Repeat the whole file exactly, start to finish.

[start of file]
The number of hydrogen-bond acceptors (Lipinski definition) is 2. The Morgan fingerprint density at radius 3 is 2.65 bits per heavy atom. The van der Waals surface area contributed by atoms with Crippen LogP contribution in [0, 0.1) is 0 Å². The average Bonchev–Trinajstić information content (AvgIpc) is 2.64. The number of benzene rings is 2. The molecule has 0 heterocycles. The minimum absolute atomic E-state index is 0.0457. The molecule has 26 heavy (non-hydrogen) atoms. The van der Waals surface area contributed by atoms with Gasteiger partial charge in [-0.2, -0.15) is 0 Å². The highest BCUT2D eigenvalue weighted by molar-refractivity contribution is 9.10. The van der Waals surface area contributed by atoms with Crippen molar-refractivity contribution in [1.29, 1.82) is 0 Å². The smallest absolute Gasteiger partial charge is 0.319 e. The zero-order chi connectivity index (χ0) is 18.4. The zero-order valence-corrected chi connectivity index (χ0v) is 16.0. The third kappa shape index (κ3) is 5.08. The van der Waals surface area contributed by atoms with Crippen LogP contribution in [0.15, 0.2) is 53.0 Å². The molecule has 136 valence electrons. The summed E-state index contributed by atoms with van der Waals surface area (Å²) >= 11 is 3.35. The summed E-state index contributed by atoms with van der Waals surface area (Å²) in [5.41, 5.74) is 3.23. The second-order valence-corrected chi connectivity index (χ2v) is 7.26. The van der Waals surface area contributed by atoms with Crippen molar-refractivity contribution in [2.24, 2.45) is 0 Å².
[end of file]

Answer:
The number of hydrogen-bond acceptors (Lipinski definition) is 2. The Morgan fingerprint density at radius 3 is 2.65 bits per heavy atom. The van der Waals surface area contributed by atoms with Crippen LogP contribution in [0, 0.1) is 0 Å². The average Bonchev–Trinajstić information content (AvgIpc) is 2.64. The number of benzene rings is 2. The molecule has 0 heterocycles. The minimum absolute atomic E-state index is 0.0457. The molecule has 26 heavy (non-hydrogen) atoms. The van der Waals surface area contributed by atoms with Gasteiger partial charge in [-0.2, -0.15) is 0 Å². The highest BCUT2D eigenvalue weighted by molar-refractivity contribution is 9.10. The van der Waals surface area contributed by atoms with Crippen molar-refractivity contribution in [1.29, 1.82) is 0 Å². The smallest absolute Gasteiger partial charge is 0.319 e. The zero-order chi connectivity index (χ0) is 18.4. The zero-order valence-corrected chi connectivity index (χ0v) is 16.0. The third kappa shape index (κ3) is 5.08. The van der Waals surface area contributed by atoms with Crippen LogP contribution in [0.15, 0.2) is 53.0 Å². The molecule has 136 valence electrons. The summed E-state index contributed by atoms with van der Waals surface area (Å²) >= 11 is 3.35. The summed E-state index contributed by atoms with van der Waals surface area (Å²) in [5.41, 5.74) is 3.23. The second-order valence-corrected chi connectivity index (χ2v) is 7.26. The van der Waals surface area contributed by atoms with Crippen molar-refractivity contribution in [2.24, 2.45) is 0 Å².